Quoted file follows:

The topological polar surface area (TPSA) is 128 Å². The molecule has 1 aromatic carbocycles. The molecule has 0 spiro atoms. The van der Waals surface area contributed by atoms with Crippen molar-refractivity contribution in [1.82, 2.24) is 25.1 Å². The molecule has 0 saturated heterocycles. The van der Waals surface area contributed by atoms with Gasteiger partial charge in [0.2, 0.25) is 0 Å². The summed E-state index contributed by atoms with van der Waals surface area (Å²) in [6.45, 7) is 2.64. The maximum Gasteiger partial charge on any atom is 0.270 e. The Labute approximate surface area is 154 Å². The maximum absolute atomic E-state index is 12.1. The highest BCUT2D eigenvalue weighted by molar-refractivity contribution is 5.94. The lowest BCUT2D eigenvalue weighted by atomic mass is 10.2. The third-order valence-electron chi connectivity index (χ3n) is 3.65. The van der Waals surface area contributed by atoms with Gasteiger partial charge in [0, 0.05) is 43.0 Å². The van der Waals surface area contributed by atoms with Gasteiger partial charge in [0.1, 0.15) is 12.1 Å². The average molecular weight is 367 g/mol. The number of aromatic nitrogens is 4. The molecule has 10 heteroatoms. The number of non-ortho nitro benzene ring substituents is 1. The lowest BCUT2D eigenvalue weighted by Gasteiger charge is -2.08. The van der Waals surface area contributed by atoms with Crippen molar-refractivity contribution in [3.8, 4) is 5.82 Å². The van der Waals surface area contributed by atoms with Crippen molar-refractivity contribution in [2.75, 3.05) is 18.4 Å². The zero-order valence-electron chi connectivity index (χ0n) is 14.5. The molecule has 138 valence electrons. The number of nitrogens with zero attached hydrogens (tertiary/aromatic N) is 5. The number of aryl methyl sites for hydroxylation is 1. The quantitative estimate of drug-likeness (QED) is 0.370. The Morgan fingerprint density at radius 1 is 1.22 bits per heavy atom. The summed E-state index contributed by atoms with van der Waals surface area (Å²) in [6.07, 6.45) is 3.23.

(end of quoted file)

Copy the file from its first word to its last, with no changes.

The topological polar surface area (TPSA) is 128 Å². The molecule has 1 aromatic carbocycles. The molecule has 0 spiro atoms. The van der Waals surface area contributed by atoms with Crippen molar-refractivity contribution in [1.82, 2.24) is 25.1 Å². The molecule has 0 saturated heterocycles. The van der Waals surface area contributed by atoms with Gasteiger partial charge in [0.2, 0.25) is 0 Å². The summed E-state index contributed by atoms with van der Waals surface area (Å²) in [6.45, 7) is 2.64. The maximum Gasteiger partial charge on any atom is 0.270 e. The Labute approximate surface area is 154 Å². The maximum absolute atomic E-state index is 12.1. The highest BCUT2D eigenvalue weighted by molar-refractivity contribution is 5.94. The lowest BCUT2D eigenvalue weighted by atomic mass is 10.2. The third-order valence-electron chi connectivity index (χ3n) is 3.65. The van der Waals surface area contributed by atoms with Gasteiger partial charge in [0, 0.05) is 43.0 Å². The van der Waals surface area contributed by atoms with Gasteiger partial charge in [0.1, 0.15) is 12.1 Å². The average molecular weight is 367 g/mol. The number of aromatic nitrogens is 4. The molecule has 10 heteroatoms. The number of non-ortho nitro benzene ring substituents is 1. The lowest BCUT2D eigenvalue weighted by Gasteiger charge is -2.08. The van der Waals surface area contributed by atoms with Crippen molar-refractivity contribution in [3.8, 4) is 5.82 Å². The van der Waals surface area contributed by atoms with Crippen molar-refractivity contribution in [2.75, 3.05) is 18.4 Å². The zero-order valence-electron chi connectivity index (χ0n) is 14.5. The molecule has 138 valence electrons. The number of nitrogens with zero attached hydrogens (tertiary/aromatic N) is 5. The number of aryl methyl sites for hydroxylation is 1. The quantitative estimate of drug-likeness (QED) is 0.370. The Morgan fingerprint density at radius 1 is 1.22 bits per heavy atom. The summed E-state index contributed by atoms with van der Waals surface area (Å²) in [6.07, 6.45) is 3.23.